The first International Conference for the Safety of Life at Sea met and signed the agreement bring about these changes in January 1914.

Less formally, but perhaps more importantly was the change in the competitive culture of the commercial lines in making the crossing. Transatlantic crossing times increased slightly after the Titanic disaster.

Harold and Walter arrive safely and in style.





4 thoughts on “All Aboard the RMS Cedric

  1. Larry

    Hi there, I am writing an article about William Osler, the Canadian physician. I ran into your blog and I am interested in the picture of R.M.S. Cedric. Osler, when he moved to England from Baltimore, took that ocean liner. So if I can use this picture in my article, it’ll be great. I wonder if I am allowed to download a copy of this picture so that I can use in my article. Please advise and thanks a lot! Larry


    1. Catherine Hainstock Post author

      Hi Larry, Thanks for getting in touch. I’m happy for you to use the photo as long as you acknowledge/credit where you got it. The article you are writing sounds very interesting! Where will it be published? I’d love to read it when it’s done. Such a fascinating time in history and one from which we are still learning lessons today. Good luck with your writing. All the best, Catherine


      1. Larry

        Hi Catherine, thank you so much for allowing me to use the photo. For sure I will put notes of credit along with the photo. Now regarding the article, it’s actually one installment of a serial. There are 14 in total, and so far I completed 12. The serial is for a bi-monthly journal named Duku, in Chinese, 读库, which means “literature reservoir”. So yes, it is a journal published in China, and therefore my articles for this serial are all in Chinese. If you happen to read Chinese, that’s great and I can share manuscript with you as is. Otherwise, there are 2 things I can do. 1) When the serial got published, I’ll take a picture of the page that has this photo of RMS Cedric and share with you, and 2), when I got time, I’ll translate this article of Osler into English and share with you. But for the second to happen, please be patient, because currently I am working in full gear to meet the date I promised, and when I got time to work on the translation, it’s an article of roughly 100 pages…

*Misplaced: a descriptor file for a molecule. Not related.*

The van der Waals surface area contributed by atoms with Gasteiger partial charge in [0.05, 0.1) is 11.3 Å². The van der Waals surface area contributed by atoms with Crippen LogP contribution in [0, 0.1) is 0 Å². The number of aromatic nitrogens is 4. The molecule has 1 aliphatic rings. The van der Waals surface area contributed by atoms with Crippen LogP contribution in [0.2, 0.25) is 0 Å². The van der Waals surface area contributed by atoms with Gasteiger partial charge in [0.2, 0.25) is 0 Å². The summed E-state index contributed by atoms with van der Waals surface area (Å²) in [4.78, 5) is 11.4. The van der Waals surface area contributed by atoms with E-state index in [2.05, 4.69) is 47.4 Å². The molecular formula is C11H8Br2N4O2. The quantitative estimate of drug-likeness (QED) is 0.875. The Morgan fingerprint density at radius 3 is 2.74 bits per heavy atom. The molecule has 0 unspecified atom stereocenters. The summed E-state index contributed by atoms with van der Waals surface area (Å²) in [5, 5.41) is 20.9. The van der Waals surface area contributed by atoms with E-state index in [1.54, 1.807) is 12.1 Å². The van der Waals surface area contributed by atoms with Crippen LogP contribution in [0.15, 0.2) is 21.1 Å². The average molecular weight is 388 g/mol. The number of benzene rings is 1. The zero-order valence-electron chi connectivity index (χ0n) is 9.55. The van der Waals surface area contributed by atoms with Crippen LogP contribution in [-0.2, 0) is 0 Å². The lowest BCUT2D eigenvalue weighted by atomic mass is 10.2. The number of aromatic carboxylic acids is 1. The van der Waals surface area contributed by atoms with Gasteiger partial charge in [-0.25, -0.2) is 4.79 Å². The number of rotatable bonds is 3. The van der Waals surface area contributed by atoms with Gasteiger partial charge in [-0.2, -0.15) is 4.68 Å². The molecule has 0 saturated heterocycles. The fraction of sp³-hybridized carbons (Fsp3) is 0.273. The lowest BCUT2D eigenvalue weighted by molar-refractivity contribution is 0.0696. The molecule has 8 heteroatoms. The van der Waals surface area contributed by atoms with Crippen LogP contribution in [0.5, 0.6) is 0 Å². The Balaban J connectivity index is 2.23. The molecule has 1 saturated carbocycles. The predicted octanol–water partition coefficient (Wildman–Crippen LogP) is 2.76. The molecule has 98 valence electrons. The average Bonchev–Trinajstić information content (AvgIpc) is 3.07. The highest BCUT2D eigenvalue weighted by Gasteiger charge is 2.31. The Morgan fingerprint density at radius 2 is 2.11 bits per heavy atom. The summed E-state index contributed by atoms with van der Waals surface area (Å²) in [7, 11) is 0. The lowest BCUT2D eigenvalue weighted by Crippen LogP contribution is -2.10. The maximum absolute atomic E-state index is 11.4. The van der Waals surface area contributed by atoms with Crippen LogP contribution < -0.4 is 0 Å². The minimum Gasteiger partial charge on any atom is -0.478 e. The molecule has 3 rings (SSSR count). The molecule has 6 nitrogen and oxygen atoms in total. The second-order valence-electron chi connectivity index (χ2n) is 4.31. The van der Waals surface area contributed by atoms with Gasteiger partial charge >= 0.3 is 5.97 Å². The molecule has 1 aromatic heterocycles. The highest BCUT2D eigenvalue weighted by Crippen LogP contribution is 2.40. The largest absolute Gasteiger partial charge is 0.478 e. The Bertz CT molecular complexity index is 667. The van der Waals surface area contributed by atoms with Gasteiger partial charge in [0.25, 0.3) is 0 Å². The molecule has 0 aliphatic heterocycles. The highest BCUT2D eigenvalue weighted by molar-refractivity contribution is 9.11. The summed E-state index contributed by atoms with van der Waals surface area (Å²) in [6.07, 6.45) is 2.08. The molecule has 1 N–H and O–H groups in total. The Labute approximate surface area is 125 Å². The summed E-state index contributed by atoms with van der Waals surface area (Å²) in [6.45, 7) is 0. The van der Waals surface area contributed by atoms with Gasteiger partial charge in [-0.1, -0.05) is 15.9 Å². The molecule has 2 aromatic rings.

Thanks again and have a great day!



      2. Larry

        Hi Catherine, I input a long reply yesterday but it has been in “awaiting for moderation” status ever since. Not sure why. Let me try again. Firstly, thank you so much for allowing me to use the photo. For sure I will put notes of credit along with the photo. Regarding the article, it’s in Chinese, so I need to translate it to English before I can share with you, but the translation work has to wait a bit, because I am working on a serial of 14 installments, and I still have 2 installments to complete. When I finished this project, I’ll find time and translate Osler’s story and share with you. Thanks again! Larry